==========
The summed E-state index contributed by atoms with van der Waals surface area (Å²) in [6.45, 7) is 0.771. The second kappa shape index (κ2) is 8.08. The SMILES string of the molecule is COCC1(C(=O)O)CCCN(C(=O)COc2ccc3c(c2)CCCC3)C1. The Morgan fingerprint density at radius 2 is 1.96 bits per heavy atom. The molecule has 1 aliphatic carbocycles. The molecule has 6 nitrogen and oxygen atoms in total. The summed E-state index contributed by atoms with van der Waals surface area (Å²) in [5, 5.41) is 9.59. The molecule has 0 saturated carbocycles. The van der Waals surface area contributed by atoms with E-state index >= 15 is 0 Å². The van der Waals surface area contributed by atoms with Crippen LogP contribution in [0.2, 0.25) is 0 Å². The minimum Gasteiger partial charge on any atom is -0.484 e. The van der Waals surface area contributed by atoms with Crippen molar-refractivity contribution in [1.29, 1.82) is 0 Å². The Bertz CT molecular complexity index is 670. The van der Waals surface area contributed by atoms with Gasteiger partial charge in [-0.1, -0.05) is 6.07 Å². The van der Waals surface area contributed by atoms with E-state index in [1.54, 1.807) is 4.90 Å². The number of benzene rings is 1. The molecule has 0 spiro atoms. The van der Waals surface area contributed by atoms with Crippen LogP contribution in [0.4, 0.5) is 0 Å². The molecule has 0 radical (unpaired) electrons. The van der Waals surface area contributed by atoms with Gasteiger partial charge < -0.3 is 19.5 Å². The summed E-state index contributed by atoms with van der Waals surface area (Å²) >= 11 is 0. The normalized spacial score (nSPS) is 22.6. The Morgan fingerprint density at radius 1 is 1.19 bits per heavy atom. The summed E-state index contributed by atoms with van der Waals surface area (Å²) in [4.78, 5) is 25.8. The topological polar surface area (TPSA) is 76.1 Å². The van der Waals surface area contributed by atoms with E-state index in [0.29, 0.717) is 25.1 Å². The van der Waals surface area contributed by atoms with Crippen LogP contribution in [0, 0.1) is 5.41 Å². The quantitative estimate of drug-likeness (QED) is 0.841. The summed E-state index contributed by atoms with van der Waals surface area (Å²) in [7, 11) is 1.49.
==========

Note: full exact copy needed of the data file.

The summed E-state index contributed by atoms with van der Waals surface area (Å²) in [6.45, 7) is 0.771. The second kappa shape index (κ2) is 8.08. The SMILES string of the molecule is COCC1(C(=O)O)CCCN(C(=O)COc2ccc3c(c2)CCCC3)C1. The Morgan fingerprint density at radius 2 is 1.96 bits per heavy atom. The molecule has 1 aliphatic carbocycles. The molecule has 6 nitrogen and oxygen atoms in total. The summed E-state index contributed by atoms with van der Waals surface area (Å²) in [5, 5.41) is 9.59. The molecule has 0 saturated carbocycles. The van der Waals surface area contributed by atoms with E-state index >= 15 is 0 Å². The van der Waals surface area contributed by atoms with Crippen LogP contribution in [0.2, 0.25) is 0 Å². The minimum Gasteiger partial charge on any atom is -0.484 e. The van der Waals surface area contributed by atoms with Crippen molar-refractivity contribution in [1.29, 1.82) is 0 Å². The Bertz CT molecular complexity index is 670. The van der Waals surface area contributed by atoms with Gasteiger partial charge in [-0.1, -0.05) is 6.07 Å². The van der Waals surface area contributed by atoms with E-state index in [1.54, 1.807) is 4.90 Å². The number of benzene rings is 1. The molecule has 0 spiro atoms. The van der Waals surface area contributed by atoms with Crippen LogP contribution in [0.4, 0.5) is 0 Å². The molecule has 0 radical (unpaired) electrons. The van der Waals surface area contributed by atoms with Gasteiger partial charge < -0.3 is 19.5 Å². The summed E-state index contributed by atoms with van der Waals surface area (Å²) >= 11 is 0. The normalized spacial score (nSPS) is 22.6. The Morgan fingerprint density at radius 1 is 1.19 bits per heavy atom. The summed E-state index contributed by atoms with van der Waals surface area (Å²) in [4.78, 5) is 25.8. The topological polar surface area (TPSA) is 76.1 Å². The van der Waals surface area contributed by atoms with E-state index in [0.29, 0.717) is 25.1 Å². The van der Waals surface area contributed by atoms with Crippen LogP contribution in [0, 0.1) is 5.41 Å². The quantitative estimate of drug-likeness (QED) is 0.841. The summed E-state index contributed by atoms with van der Waals surface area (Å²) in [7, 11) is 1.49.